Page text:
There’s an unconsecrated church at the end of the road, which we have been meaning to visit. Only a couple of minutes walk away, this small, unimposing, rustic building stands at the meeting point of three roads, and its door is always open. I have never seen anyone coming or going, but invariably there is a candle flickering in the doorway.
It’s our last full day in Italy today – tomorrow we head eastward, by sea to Greece – and so this morning we make the tiny pilgrimage to the church on the corner. The figs are gasping again in the hot sun, and the green blades of the aloe, prickly pear and pine cut through the blue sky. The children chase shy geckos scuttling in and out of the the dry stone walls, and watch them slip behind the wild oregano. And they jump at the barks of the big loud dogs who rabidly guard the collapsing masserias.
It is a great relief to step inside the cool stone walls of the little church, and the children fall silent for just a moment, touched by the otherness of this humble, handmade place. There is an instant sense of sacredness here, but it’s not about godliness; there are deeply personal human traces that have been left upon this building.
There are the things that I am immediately drawn to: the kitsch, the colourful, the juxtaposition, the forlorn eyes of a Father, the completely unassuming aesthetic. And then there are the notes and photographs of lost parents, children, grandparents, husbands and wives whose spirits are captured here in some small way, above the plastic flowers in this tiny corner temple. It is moving and I sense Zippy feels the weight of the place too, when I find her leaning up against a pew contemplating the images all around her.
Roo contemplates the pews and sees them as an excellent apparatus for practicing his jumping, which is a good time to head home and enjoy the magical garden for the rest of the day.
After lunch and whilst the children play football with The Husband, I start preparing dinner. I grill courgettes in olive oil and lemon, cut rosemary for the potatoes, pick figs for a salad with bocconcini, and cook cannellini beans in tomatoes and red wine.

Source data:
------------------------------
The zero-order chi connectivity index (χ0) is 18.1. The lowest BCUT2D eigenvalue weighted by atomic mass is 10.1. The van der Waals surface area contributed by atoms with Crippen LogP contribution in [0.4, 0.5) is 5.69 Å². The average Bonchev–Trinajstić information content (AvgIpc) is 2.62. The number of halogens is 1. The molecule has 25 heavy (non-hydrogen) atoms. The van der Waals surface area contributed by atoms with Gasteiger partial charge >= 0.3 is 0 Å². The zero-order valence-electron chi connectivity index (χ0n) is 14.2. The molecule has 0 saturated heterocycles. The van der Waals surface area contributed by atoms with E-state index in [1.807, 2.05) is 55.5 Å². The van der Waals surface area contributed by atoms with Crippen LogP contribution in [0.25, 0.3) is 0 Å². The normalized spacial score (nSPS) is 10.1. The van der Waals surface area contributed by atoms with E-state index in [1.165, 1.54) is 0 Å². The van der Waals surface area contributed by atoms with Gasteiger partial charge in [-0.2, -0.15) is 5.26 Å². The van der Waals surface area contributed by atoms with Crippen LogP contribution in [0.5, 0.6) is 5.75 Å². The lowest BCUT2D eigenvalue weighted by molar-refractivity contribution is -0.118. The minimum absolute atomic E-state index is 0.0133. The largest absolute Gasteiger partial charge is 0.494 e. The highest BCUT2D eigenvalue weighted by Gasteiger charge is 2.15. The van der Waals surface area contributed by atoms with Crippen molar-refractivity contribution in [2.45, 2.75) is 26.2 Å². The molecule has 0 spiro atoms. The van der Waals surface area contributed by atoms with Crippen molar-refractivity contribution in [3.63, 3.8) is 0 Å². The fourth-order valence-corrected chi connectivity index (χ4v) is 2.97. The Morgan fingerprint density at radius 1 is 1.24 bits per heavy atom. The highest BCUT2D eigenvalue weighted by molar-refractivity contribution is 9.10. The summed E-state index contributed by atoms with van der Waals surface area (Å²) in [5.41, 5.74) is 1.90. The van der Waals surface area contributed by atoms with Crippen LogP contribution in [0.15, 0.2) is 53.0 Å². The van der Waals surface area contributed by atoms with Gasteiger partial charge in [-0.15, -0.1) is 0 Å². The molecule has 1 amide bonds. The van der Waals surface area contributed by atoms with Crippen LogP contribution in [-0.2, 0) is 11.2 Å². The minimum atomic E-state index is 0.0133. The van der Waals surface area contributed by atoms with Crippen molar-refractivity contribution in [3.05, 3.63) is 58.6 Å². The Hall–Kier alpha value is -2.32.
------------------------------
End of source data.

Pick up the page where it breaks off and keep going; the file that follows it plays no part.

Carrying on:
Giuliana, The Sailor Man, Agnese and Tomas join us after our late siesta, and we share food, wine and stories. I manage to get Giuliana to enjoy figs from her own tree for the first time, and The Husband explains to our hosts that their cat’s name means ‘bum’ in English. Thankfully, lavatory humour is internationally recognised and they too see the funny side of young children innocently shouting “Arse!” at a small animal.
The Sailor Man regales us with a weather warning for our crossing tomorrow night: there will be storms at sea. Arse.
Just before seven, we drive into Lecce to take the hire car back. After dropping it off, we walk back through town for a final ice cream, picking up provisions for tomorrow’s boat trip along the way. We buy bread at Si Se, and a bottle of olive oil and a 5 LITRE plastic gerry can of sweet Primitivo Amabile wine (hey, we’re going to sea) at Il Vinaio, both on Via Taranto.
On Via Salvatore Trinchese, the children choose ice creams at Martinucci, a wonderful fifty year-old ice cream ‘laboratory’ where you can watch the cooks working the huge machines and taste gelato of extraordinary flavours. On the opposite side of the street, The Husband and I indulge in Avio Bar’s house speciality of ‘Caffe in Ghiacci’, and we all watch the dressed-up barista pour coffee over ice with almond milk (late di mandoria) and whipped cream. With the sky full of stars and our bellies full of good things, it’s a grand finale to our fortnight in Italy.